It's a bad analogy, though. For one, USB isn't very standardized either. There are many USB standards and we're in the midst of a transition from Micro USB to USB-C that will create the exact same compatibility problem for at least a few years as Micro-USB and Lightning. Before Micro-USB we had mini-USB. None of these are even remotely backwards compatible. Meanwhile we've been using the same basic electrical outlet for decades, and it's backwards compatible with the one we used for decades before that.

Also, my oven is actually an entirely different plug from my TV, and my dryer is different still. My lightbulbs connect through a totally different interface that doesn't even look like a plug! I actually seem to be doing okay with that.


You are picking the extremes to show why my analogy isn't good, which is unfair. You don't move your oven with you when you move, and washer/dryer is rare, but 220 volt outlets are standardized in the US as well. If you are moving your washer and dryer with you, and oven, the place you are moving to will have standardized 220v plugs. There is a physical limit on how much electricty certain plugs can handle. The bulk of the consumer and kitchen appliances you take with you use the same plug. Micro-usb is pretty much ubiquitous for the vast majority of non-Iphones. The point is because of Apple continuing to "move us forward" we will never have something to standardize around.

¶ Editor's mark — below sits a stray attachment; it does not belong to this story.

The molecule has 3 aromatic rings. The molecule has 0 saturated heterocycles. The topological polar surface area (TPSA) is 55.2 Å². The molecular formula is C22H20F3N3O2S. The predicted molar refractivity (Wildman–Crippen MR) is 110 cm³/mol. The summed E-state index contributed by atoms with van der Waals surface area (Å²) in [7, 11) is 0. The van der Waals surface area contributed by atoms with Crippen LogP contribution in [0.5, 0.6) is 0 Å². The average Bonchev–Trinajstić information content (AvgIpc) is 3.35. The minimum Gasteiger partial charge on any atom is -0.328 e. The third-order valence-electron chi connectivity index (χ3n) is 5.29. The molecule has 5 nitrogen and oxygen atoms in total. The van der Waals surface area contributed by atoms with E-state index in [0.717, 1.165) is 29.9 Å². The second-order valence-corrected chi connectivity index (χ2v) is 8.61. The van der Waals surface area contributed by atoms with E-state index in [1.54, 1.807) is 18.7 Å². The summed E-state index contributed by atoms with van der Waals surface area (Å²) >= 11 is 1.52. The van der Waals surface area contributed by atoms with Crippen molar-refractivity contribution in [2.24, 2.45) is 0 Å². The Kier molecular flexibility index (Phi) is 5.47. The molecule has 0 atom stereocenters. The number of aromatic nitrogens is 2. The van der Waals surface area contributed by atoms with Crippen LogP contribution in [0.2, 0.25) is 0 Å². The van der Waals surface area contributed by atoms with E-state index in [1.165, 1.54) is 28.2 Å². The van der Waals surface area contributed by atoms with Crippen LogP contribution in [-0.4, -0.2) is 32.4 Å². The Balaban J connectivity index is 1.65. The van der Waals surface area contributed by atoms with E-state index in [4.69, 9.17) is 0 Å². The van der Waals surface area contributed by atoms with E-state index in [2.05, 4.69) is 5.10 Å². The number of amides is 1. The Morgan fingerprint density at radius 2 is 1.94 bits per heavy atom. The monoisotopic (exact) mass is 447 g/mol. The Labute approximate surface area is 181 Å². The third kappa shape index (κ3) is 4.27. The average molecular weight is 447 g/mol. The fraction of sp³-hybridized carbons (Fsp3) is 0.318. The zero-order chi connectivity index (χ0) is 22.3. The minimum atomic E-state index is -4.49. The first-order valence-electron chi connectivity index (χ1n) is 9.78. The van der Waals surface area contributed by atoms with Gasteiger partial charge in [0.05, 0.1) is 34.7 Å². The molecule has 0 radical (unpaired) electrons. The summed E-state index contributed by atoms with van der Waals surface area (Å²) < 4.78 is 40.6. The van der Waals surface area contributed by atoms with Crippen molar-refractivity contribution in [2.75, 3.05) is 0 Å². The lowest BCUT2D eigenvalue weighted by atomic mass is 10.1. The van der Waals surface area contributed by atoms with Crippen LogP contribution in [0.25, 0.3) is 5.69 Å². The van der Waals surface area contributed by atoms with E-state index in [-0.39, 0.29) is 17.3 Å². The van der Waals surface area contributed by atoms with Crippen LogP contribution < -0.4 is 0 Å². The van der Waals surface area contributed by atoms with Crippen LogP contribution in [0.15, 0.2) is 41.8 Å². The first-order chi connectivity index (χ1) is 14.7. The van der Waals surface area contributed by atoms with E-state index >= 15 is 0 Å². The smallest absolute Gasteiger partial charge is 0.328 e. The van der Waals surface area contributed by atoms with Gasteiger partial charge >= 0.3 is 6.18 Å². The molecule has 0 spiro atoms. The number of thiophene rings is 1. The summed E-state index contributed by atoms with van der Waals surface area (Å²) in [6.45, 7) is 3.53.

> You are picking the extremes to show why my analogy isn't good, which is unfair.

I'm trying to illustrate why your analogy isn't good. How many phones do you own that are 100 years old? How many of those charge with Micro-USB? How many of them even have connections not designed to be hard-wired?

It's unreasonable to point at electrical standards that took decades to reach and have stood for decades and say "look, standards are great" as if that logic is applicable to phones that will be replaced in a few years that are using standards that have existing for less than a decade (Micro-USB) and only a year (Type-C). In the past two decades there have been over a dozen changes to the USB spec and almost a dozen different physical connectors.

While consistency is great, standardizing on a bad standard too early isn't a good thing. Would USB-C exist if not for Lightning?

> but 220 volt outlets are standardized in the US as well.

Kind of. There are both 3-prong (NEMA-10) and 4-prong (NEMA-14) 220 plugs in wide use. There are actually a whole bunch of "standard" connections in lesser use.